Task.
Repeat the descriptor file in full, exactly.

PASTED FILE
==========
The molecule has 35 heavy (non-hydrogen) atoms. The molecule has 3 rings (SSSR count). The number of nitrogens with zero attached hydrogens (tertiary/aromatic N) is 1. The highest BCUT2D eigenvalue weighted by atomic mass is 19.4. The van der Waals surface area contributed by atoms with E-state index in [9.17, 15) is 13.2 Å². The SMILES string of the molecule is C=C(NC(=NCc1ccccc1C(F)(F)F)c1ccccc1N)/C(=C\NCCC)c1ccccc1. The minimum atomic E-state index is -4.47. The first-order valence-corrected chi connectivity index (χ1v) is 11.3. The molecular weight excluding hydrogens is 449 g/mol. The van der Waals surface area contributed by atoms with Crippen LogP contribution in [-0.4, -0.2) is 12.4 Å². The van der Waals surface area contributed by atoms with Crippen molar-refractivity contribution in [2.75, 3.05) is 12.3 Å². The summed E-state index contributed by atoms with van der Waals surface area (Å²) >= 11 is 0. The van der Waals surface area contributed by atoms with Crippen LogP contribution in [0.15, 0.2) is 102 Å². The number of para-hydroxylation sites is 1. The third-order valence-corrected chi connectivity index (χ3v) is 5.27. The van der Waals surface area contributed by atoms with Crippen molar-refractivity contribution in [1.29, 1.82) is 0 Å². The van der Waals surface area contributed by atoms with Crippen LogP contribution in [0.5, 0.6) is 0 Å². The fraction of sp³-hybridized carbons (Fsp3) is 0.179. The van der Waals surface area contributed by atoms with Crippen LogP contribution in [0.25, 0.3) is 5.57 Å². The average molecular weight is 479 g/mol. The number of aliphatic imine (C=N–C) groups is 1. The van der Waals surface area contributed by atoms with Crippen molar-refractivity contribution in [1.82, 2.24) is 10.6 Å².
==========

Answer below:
The molecule has 35 heavy (non-hydrogen) atoms. The molecule has 3 rings (SSSR count). The number of nitrogens with zero attached hydrogens (tertiary/aromatic N) is 1. The highest BCUT2D eigenvalue weighted by atomic mass is 19.4. The van der Waals surface area contributed by atoms with E-state index in [9.17, 15) is 13.2 Å². The SMILES string of the molecule is C=C(NC(=NCc1ccccc1C(F)(F)F)c1ccccc1N)/C(=C\NCCC)c1ccccc1. The minimum atomic E-state index is -4.47. The first-order valence-corrected chi connectivity index (χ1v) is 11.3. The molecular weight excluding hydrogens is 449 g/mol. The van der Waals surface area contributed by atoms with Crippen LogP contribution in [-0.4, -0.2) is 12.4 Å². The van der Waals surface area contributed by atoms with Crippen molar-refractivity contribution in [2.75, 3.05) is 12.3 Å². The summed E-state index contributed by atoms with van der Waals surface area (Å²) >= 11 is 0. The van der Waals surface area contributed by atoms with Crippen LogP contribution in [0.15, 0.2) is 102 Å². The number of para-hydroxylation sites is 1. The third-order valence-corrected chi connectivity index (χ3v) is 5.27. The van der Waals surface area contributed by atoms with Crippen molar-refractivity contribution in [1.29, 1.82) is 0 Å². The van der Waals surface area contributed by atoms with Crippen LogP contribution in [0.5, 0.6) is 0 Å². The fraction of sp³-hybridized carbons (Fsp3) is 0.179. The van der Waals surface area contributed by atoms with Crippen LogP contribution in [0.25, 0.3) is 5.57 Å². The average molecular weight is 479 g/mol. The number of aliphatic imine (C=N–C) groups is 1. The van der Waals surface area contributed by atoms with Crippen molar-refractivity contribution in [1.82, 2.24) is 10.6 Å².